How to Prevent Diaper Rash: A New Parent's Guide to Keeping Baby's Skin Healthy

Chad Birt

Written by Chad Birt on Mon Apr 03 2023.

How to Prevent Diaper Rash: A New Parent's Guide to Keeping Baby's Skin Healthy

Diaper rash is one of the most common skin problems in babies. Most infants have a diaper rash at least once during the first three years of their life. It most commonly happens between the ages of 9 and 12 months old, according to board-certified dermatologist and MyPsoriasisTeam contributing author Dr. Anna Chacon.  

Though there’s no way to prevent diaper rash completely, there are things you can do to keep your baby’s skin healthy. In this article, we provide some actionable tips and tricks that you can use at home. 

What is Diaper Rash?

Diaper rash happens when the skin under your child’s diaper becomes red, itchy, and inflamed. The irritation can occur anywhere a diaper touches, but it’s most common on the buttocks, genitals, pelvic region, and upper thighs.

What Are the Symptoms of Diaper Rash?

Symptoms of diaper rash in infants include:

  • Red, irritated skin

  • Itchy, tender skin 

  • Sores beneath the diaper

  • Chafing and/or peeling skin

Sometimes diaper rash isn’t apparent. If your baby is crying, screaming, or being unusually fussy during routine diaper changes, schedule an appointment with your baby’s pediatrician to make sure diaper rash isn’t at play. 

Why Do Babies Get Diaper Rash?

Diaper rash can happen for many reasons, including:

  • Leaving on dirty diapers too long: Most pediatricians recommend changing your baby’s diaper every two or three hours or as often as needed. Newborn skin is soft and sensitive, and long-term exposure to urine and fecal matter causes skin breakdown and irritation.

  • Diapers that don’t fit: If your baby’s diaper is too tight, it may restrict blood flow and irritate the skin. On the other hand, if their diaper is too loose, the extra material may run against their skin and cause chafing.

  • Using new products: Babies’ skin barrier doesn’t fully develop until they’re older, making their skin sensitive and prone to rashes and skin irritation. Certain products, like baby wipes, fabric softeners, and diapers, contain additives, like lotions and scents, that can further irritate the skin.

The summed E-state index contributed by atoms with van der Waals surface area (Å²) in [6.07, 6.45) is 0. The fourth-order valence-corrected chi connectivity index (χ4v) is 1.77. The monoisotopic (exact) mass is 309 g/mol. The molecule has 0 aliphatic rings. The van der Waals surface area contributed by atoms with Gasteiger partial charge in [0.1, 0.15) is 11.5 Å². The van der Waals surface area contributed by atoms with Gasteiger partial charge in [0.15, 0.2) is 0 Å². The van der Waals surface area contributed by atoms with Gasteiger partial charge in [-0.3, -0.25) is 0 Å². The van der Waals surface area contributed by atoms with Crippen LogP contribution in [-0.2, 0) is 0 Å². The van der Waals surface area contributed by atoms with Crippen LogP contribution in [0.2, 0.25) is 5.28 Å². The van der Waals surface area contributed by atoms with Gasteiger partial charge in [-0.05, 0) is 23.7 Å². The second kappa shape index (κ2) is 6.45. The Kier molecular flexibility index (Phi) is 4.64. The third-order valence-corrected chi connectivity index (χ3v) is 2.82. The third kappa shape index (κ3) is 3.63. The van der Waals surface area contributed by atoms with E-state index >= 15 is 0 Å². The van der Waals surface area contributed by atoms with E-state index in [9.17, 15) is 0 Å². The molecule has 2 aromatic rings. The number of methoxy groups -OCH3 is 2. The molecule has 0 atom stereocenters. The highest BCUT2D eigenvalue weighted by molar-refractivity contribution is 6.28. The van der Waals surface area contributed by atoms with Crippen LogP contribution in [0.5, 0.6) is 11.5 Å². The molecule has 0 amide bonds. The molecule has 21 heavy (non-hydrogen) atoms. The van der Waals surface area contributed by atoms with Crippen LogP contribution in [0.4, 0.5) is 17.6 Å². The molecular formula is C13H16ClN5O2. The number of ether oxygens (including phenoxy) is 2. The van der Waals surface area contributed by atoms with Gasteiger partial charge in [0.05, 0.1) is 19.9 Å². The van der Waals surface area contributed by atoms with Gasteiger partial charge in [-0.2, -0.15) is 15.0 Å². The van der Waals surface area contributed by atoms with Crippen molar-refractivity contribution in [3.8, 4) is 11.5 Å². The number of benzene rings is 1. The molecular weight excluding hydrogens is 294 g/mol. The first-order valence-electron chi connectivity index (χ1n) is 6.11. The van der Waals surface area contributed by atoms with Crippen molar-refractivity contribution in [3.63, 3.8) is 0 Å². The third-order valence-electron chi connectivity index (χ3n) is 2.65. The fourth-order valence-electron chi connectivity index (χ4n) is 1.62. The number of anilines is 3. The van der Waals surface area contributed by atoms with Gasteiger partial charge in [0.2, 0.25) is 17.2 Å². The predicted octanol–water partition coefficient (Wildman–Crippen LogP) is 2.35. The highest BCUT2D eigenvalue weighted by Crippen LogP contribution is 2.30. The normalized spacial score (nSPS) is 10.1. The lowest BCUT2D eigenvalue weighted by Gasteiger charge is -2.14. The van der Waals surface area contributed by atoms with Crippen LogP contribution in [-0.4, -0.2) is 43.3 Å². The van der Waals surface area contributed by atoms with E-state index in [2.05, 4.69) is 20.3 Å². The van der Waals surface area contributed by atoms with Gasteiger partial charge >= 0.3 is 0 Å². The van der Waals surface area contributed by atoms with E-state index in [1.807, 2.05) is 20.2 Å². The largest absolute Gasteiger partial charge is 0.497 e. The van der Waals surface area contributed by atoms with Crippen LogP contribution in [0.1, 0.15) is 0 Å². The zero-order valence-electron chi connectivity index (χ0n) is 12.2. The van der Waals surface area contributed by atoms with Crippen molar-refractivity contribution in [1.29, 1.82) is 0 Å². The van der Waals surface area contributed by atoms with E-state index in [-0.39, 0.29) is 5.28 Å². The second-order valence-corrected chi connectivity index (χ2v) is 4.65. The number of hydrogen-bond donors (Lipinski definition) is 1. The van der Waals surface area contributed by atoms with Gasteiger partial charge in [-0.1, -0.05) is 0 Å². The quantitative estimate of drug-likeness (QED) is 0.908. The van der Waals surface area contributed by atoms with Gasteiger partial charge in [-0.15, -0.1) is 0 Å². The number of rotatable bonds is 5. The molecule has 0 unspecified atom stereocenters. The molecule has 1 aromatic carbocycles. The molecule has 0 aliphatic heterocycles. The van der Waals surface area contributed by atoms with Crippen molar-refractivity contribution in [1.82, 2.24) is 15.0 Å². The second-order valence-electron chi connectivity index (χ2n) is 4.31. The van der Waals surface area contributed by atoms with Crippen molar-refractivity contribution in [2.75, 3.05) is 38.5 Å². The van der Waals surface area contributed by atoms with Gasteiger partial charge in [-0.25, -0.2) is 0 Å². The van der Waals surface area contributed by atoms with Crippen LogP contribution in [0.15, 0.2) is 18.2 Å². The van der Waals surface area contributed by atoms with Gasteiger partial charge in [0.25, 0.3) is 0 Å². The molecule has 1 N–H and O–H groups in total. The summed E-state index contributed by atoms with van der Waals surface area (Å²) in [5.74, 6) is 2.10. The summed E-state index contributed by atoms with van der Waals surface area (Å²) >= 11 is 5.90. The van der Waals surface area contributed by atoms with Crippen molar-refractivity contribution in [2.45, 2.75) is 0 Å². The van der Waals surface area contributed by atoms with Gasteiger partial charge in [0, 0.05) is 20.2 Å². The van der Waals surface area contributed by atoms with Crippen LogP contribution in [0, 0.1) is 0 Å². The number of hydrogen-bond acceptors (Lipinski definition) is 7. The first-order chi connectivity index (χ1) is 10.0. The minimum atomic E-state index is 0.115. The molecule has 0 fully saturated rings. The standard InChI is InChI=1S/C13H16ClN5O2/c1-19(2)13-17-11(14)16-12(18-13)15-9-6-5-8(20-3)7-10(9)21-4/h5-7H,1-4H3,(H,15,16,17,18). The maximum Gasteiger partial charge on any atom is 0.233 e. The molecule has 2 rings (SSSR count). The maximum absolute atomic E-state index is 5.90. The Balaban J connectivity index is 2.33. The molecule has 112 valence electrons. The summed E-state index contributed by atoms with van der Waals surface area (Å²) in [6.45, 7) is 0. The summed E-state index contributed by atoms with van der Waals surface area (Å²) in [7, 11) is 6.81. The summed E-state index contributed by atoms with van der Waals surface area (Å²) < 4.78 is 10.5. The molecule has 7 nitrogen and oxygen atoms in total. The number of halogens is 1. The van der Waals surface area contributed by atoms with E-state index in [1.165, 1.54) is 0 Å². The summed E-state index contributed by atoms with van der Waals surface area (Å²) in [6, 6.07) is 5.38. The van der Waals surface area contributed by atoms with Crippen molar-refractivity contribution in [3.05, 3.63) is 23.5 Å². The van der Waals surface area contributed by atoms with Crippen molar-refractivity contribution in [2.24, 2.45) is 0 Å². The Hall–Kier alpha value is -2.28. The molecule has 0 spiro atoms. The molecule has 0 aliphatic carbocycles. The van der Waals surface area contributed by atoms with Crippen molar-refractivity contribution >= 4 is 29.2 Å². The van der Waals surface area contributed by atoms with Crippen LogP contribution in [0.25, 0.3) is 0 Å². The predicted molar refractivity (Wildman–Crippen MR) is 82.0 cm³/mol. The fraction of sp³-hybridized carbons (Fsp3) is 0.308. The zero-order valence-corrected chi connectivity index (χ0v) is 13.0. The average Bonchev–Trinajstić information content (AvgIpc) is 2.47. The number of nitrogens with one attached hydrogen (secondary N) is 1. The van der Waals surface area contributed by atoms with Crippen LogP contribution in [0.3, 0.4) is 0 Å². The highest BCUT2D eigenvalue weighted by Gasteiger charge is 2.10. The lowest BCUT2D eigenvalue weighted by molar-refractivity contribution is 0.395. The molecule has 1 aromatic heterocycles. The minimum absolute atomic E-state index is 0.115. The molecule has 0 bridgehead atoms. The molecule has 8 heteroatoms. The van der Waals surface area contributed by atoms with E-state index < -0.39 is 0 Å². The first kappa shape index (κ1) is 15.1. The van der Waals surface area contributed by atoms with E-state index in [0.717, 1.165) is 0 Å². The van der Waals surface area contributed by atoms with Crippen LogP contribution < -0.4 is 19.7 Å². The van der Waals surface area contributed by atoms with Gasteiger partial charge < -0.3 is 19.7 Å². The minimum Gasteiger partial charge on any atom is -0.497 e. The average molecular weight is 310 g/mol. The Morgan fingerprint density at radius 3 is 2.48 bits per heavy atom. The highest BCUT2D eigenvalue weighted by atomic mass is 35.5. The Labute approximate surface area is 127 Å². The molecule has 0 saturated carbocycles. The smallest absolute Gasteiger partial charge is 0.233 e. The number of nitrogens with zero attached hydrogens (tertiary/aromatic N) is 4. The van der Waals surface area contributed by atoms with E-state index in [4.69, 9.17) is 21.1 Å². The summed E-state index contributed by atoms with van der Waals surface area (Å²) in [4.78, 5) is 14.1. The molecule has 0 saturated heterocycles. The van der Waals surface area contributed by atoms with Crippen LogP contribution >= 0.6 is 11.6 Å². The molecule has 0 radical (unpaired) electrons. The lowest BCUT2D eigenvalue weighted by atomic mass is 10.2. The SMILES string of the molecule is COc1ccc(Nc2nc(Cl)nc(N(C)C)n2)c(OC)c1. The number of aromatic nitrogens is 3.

• Bacterial or fungal (yeast) infections: The skin beneath your child’s diaper is warm and moist –– a perfect environment for bacteria and fungi to thrive. To prevent infection, thoroughly clean your child’s skin between diaper changes, especially the creases and folds of their skin.

  • Having sensitive skin: Some babies are born with skin conditions, like eczema and seborrheic dermatitis, which increases the chances of diaper rash.

  • Dietary changes: Weaning your baby off formula and introducing them to solid food or adding new foods to their diet may affect their stools. 

Steps to Prevent Diaper Rash

Don’t be alarmed if your baby develops a diaper rash. It is super common and doesn’t mean you’re a bad parent. Plus, there’s plenty you can do to prevent it from happening again. 

Step 1: Change your baby’s diapers regularly. 

“Immediately remove your baby’s diaper any time they urinate or have a bowel movement,” Dr. Chacon said. “If your child is in daycare, ask the staff to do the same.”

Step 2: Thoroughly clean your baby’s skin before putting on a new diaper. 

Each time you take a dirty diaper off your baby, rinse their bottom and genital area with warm water. You can sit your baby in the bathtub or sink or hand rinse them with dry cotton balls or a wet washcloth to make sure you’re removing any urine or feces that can lead to rashes.